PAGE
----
Revolutionary technologies always disrupt society and one of America’s biggest “digital age” disruptions is occurring in the area of intellectual property (IP). Indeed, the digital revolution has re-ignited a heated debate over whether intellectual property is even property at all.

The issue gained prominence a few years ago when five major record labels sued Napster, a peer-to-peer service that allowed Internet users to trade illegal copies of songs. The trial highlighted a major problem facing intellectual property holders: new technology makes it easy to illegally copy and distribute digital products like songs and movies.

The flip side of this problem is that it’s now easier for consumers who legitimately purchase digital products to make back-up copies for personal use. These changes have led to an emergence of two radically opposed groups looking to change IP policy.

The first, and so far more successful group, can be called “IP expansionists.” This group is mostly composed of Hollywood types who want to increase profits by expanding the definition of IP beyond its proper scope, regardless of infringement on fair use and free-speech rights.

The passage of the Digital Millennium Copyright Act (DMCA) and the Sonny Bono Copyright Term Extension Act, and the introduction of bills like the Peer to Peer Piracy Prevention Act and the Consumer Broadband and Digital Television Promotion Act (CBDTPA) show that the expansionists are currently winning in Congress.

For instance, under the DMCA it is unlawful to bypass copy protection on a legitimately purchased DVD in order to play it on a Linux-operated computer.

While some legislators are now introducing laws to fix these problems, something else is happening. Hollywood’s lobbying success has led to a dangerous new enthusiasm for the second extreme, the “IP abolitionists.” This group includes thinkers such as right-leaning Chapman University law professor Tom Bell and left-leaning free software proponent Richard Stallman. While thinkers on the left have traditionally placed less value on property, it is unsettling to see an anti-property stand from those on the right.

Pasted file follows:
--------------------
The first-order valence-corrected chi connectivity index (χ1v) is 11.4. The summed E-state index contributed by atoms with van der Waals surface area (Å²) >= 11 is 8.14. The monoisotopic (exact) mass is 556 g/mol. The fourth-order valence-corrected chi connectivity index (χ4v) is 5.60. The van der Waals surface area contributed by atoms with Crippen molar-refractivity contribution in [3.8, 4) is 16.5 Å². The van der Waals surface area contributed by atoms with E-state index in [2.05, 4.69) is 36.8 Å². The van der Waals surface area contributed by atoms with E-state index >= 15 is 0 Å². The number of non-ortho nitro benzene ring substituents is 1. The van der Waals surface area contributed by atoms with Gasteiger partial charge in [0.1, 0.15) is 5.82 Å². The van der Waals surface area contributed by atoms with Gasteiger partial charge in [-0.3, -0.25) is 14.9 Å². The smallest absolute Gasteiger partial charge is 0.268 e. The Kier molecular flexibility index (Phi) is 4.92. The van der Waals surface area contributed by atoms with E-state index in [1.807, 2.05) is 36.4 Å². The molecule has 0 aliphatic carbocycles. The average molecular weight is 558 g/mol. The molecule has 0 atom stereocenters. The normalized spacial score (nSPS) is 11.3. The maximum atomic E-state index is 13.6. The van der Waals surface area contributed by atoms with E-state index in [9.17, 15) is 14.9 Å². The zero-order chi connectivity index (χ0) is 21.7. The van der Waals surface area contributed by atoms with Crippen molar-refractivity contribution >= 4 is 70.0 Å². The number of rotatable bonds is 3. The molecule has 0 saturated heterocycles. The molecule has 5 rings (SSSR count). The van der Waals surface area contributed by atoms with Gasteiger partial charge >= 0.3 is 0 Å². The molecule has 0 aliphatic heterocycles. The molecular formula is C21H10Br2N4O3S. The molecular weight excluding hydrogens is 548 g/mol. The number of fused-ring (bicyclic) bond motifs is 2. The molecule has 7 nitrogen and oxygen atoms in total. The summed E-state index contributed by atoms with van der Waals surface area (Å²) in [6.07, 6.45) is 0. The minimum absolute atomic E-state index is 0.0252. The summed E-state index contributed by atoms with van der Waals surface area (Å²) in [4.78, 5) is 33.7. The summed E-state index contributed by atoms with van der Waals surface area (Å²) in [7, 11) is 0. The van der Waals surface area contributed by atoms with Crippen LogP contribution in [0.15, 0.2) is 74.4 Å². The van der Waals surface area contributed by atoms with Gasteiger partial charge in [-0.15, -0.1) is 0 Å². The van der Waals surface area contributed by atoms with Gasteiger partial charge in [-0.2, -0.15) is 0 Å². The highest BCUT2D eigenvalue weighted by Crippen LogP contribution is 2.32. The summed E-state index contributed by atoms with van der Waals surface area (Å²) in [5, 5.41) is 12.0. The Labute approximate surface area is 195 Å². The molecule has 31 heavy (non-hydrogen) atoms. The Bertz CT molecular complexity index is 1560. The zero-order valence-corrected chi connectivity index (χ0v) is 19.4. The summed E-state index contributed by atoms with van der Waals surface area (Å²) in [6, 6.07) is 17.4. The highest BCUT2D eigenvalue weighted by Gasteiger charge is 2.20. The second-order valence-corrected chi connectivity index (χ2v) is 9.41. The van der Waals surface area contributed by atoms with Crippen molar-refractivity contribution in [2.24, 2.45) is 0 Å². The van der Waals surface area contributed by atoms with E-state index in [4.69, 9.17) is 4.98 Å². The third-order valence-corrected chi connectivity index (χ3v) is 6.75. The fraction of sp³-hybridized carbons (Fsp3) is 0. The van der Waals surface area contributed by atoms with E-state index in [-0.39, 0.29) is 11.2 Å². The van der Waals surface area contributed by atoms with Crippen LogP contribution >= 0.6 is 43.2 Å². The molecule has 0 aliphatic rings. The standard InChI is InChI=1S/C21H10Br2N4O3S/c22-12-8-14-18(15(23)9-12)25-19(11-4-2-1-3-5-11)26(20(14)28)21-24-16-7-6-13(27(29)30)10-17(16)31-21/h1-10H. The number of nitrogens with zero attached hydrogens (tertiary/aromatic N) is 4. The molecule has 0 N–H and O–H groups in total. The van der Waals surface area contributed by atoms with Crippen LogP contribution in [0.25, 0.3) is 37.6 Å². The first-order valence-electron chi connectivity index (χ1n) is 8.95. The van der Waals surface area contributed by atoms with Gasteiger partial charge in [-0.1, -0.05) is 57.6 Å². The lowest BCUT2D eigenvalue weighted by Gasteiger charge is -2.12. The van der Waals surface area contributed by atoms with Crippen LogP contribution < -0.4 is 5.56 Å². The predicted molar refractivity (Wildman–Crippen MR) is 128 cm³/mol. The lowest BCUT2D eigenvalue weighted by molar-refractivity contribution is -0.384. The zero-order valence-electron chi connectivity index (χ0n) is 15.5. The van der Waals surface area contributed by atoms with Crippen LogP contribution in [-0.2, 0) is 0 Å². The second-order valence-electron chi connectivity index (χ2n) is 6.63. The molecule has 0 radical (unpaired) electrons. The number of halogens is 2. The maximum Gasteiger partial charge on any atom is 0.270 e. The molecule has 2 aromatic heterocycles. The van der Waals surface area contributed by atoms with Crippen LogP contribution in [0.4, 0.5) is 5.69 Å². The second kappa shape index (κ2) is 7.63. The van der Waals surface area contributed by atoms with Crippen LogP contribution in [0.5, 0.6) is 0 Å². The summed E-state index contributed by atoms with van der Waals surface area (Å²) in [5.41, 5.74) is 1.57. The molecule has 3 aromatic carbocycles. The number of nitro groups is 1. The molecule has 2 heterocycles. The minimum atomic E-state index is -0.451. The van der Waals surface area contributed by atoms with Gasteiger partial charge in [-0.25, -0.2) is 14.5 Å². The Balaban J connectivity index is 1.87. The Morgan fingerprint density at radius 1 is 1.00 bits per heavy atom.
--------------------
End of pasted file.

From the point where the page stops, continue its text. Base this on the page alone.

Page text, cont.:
The IP abolitionists believe that while it is legitimate for a company to use technology to protect digital goods, it is not legitimate to use the power of the state to do so because the goods are not genuine property. They argue that intellectual property is not true property because you can’t exclude someone from it in the same way you can with physical property. For example, if you take away tangible property like a car, the owner no longer can enjoy the car, but with IP, the creator will always have and be able to use their copy.

But this doesn’t make sense because while the original creator might always have a copy of his work, he is robbed of the profit that he would have made by selling the goods he created with his labor.

The second argument is that since the U.S. Constitution only explicitly recognizes IP as instrumental (i.e., it exists to give creators an incentive to create more works which “promote the progress of science and the useful arts”), IP is not a “natural right” deserving the same protection as tangible property.

This ignores the moral argument that a person’s labor should be rewarded with property, and often the “proof” for this statement is given in instrumental terms: “people won’t have any incentive to produce creative goods if they aren’t rewarded.” The founders focused on the instrumental aspect, but it doesn’t mean they didn’t agree with the moral.

The spirit of copyright and patent laws means to reward labor rather than simply promote the useful arts. For example, one can hold a patent without ever using it and register a literary work for copy protection without ever publishing it. This suggests that there is an underlying understanding that IP is rewarded because it should be, not simply to make sure that there is more of it around for the public good.

There is much more to say about this debate and both sides will be looking for followers. While some legislators have noticed flaws in the expansionists’ goals, the abolitionists are silently gaining ground. The public should stay tuned because the very legitimacy of intellectual property may be at stake.

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Sonia Arrison

Sonia Arrison is director of the Center for Technology Studies at the Pacific Research Institute, and writes for

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